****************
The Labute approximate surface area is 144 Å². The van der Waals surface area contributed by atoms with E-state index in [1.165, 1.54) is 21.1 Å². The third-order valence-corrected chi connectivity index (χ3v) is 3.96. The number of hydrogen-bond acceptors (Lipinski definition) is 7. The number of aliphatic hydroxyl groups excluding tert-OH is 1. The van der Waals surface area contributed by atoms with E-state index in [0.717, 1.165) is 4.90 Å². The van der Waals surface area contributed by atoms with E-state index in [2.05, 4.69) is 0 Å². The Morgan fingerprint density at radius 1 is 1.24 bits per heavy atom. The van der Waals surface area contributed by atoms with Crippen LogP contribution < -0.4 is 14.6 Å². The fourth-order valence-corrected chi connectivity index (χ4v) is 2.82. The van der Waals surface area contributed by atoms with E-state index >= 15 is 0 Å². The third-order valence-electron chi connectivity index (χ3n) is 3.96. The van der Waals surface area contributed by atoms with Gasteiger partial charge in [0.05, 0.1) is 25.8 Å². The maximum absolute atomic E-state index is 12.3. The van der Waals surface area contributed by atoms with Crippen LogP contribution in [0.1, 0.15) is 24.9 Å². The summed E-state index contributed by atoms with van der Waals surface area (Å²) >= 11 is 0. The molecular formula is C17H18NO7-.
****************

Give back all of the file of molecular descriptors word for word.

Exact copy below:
The Labute approximate surface area is 144 Å². The van der Waals surface area contributed by atoms with E-state index in [1.165, 1.54) is 21.1 Å². The third-order valence-corrected chi connectivity index (χ3v) is 3.96. The number of hydrogen-bond acceptors (Lipinski definition) is 7. The number of aliphatic hydroxyl groups excluding tert-OH is 1. The van der Waals surface area contributed by atoms with E-state index in [0.717, 1.165) is 4.90 Å². The van der Waals surface area contributed by atoms with E-state index in [2.05, 4.69) is 0 Å². The Morgan fingerprint density at radius 1 is 1.24 bits per heavy atom. The van der Waals surface area contributed by atoms with Crippen LogP contribution < -0.4 is 14.6 Å². The fourth-order valence-corrected chi connectivity index (χ4v) is 2.82. The van der Waals surface area contributed by atoms with E-state index >= 15 is 0 Å². The third-order valence-electron chi connectivity index (χ3n) is 3.96. The van der Waals surface area contributed by atoms with Gasteiger partial charge in [0.05, 0.1) is 25.8 Å². The maximum absolute atomic E-state index is 12.3. The van der Waals surface area contributed by atoms with Crippen LogP contribution in [0.1, 0.15) is 24.9 Å². The summed E-state index contributed by atoms with van der Waals surface area (Å²) >= 11 is 0. The molecular formula is C17H18NO7-.